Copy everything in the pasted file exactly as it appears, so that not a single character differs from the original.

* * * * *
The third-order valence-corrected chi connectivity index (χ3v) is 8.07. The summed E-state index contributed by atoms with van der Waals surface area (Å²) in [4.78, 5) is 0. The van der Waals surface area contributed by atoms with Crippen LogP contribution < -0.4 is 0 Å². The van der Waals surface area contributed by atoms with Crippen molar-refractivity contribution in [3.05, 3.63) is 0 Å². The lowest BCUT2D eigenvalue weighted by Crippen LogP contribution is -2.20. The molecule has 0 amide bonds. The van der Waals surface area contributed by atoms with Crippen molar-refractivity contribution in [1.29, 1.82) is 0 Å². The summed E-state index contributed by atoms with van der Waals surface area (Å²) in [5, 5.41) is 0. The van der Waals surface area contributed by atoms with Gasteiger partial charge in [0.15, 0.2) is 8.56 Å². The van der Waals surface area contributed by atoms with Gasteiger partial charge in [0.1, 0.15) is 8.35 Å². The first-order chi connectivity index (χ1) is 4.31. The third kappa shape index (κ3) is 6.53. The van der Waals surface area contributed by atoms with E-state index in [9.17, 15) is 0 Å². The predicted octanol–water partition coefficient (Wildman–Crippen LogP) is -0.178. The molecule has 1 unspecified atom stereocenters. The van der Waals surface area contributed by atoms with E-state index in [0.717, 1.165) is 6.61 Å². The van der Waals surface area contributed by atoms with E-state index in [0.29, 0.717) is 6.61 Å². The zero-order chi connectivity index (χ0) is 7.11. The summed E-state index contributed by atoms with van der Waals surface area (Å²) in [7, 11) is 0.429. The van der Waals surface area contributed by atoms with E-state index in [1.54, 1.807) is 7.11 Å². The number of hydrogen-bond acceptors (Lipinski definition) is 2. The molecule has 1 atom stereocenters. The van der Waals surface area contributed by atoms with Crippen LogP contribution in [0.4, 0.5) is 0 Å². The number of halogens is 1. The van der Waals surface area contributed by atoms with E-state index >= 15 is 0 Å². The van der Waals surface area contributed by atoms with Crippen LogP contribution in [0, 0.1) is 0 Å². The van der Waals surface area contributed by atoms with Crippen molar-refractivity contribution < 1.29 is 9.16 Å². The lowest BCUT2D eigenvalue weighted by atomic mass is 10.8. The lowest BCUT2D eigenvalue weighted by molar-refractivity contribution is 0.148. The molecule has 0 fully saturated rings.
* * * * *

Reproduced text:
The third-order valence-corrected chi connectivity index (χ3v) is 8.07. The summed E-state index contributed by atoms with van der Waals surface area (Å²) in [4.78, 5) is 0. The van der Waals surface area contributed by atoms with Crippen LogP contribution < -0.4 is 0 Å². The van der Waals surface area contributed by atoms with Crippen molar-refractivity contribution in [3.05, 3.63) is 0 Å². The lowest BCUT2D eigenvalue weighted by Crippen LogP contribution is -2.20. The molecule has 0 amide bonds. The van der Waals surface area contributed by atoms with Crippen molar-refractivity contribution in [1.29, 1.82) is 0 Å². The summed E-state index contributed by atoms with van der Waals surface area (Å²) in [5, 5.41) is 0. The van der Waals surface area contributed by atoms with Gasteiger partial charge in [0.15, 0.2) is 8.56 Å². The van der Waals surface area contributed by atoms with Gasteiger partial charge in [0.1, 0.15) is 8.35 Å². The first-order chi connectivity index (χ1) is 4.31. The third kappa shape index (κ3) is 6.53. The van der Waals surface area contributed by atoms with E-state index in [9.17, 15) is 0 Å². The predicted octanol–water partition coefficient (Wildman–Crippen LogP) is -0.178. The molecule has 1 unspecified atom stereocenters. The van der Waals surface area contributed by atoms with E-state index in [0.717, 1.165) is 6.61 Å². The van der Waals surface area contributed by atoms with E-state index in [0.29, 0.717) is 6.61 Å². The zero-order chi connectivity index (χ0) is 7.11. The summed E-state index contributed by atoms with van der Waals surface area (Å²) in [7, 11) is 0.429. The van der Waals surface area contributed by atoms with E-state index in [1.54, 1.807) is 7.11 Å². The number of hydrogen-bond acceptors (Lipinski definition) is 2. The molecule has 1 atom stereocenters. The van der Waals surface area contributed by atoms with Crippen LogP contribution in [0.4, 0.5) is 0 Å². The number of halogens is 1. The van der Waals surface area contributed by atoms with E-state index >= 15 is 0 Å². The van der Waals surface area contributed by atoms with Crippen LogP contribution in [0, 0.1) is 0 Å². The van der Waals surface area contributed by atoms with Crippen molar-refractivity contribution < 1.29 is 9.16 Å². The lowest BCUT2D eigenvalue weighted by atomic mass is 10.8. The lowest BCUT2D eigenvalue weighted by molar-refractivity contribution is 0.148. The molecule has 0 fully saturated rings.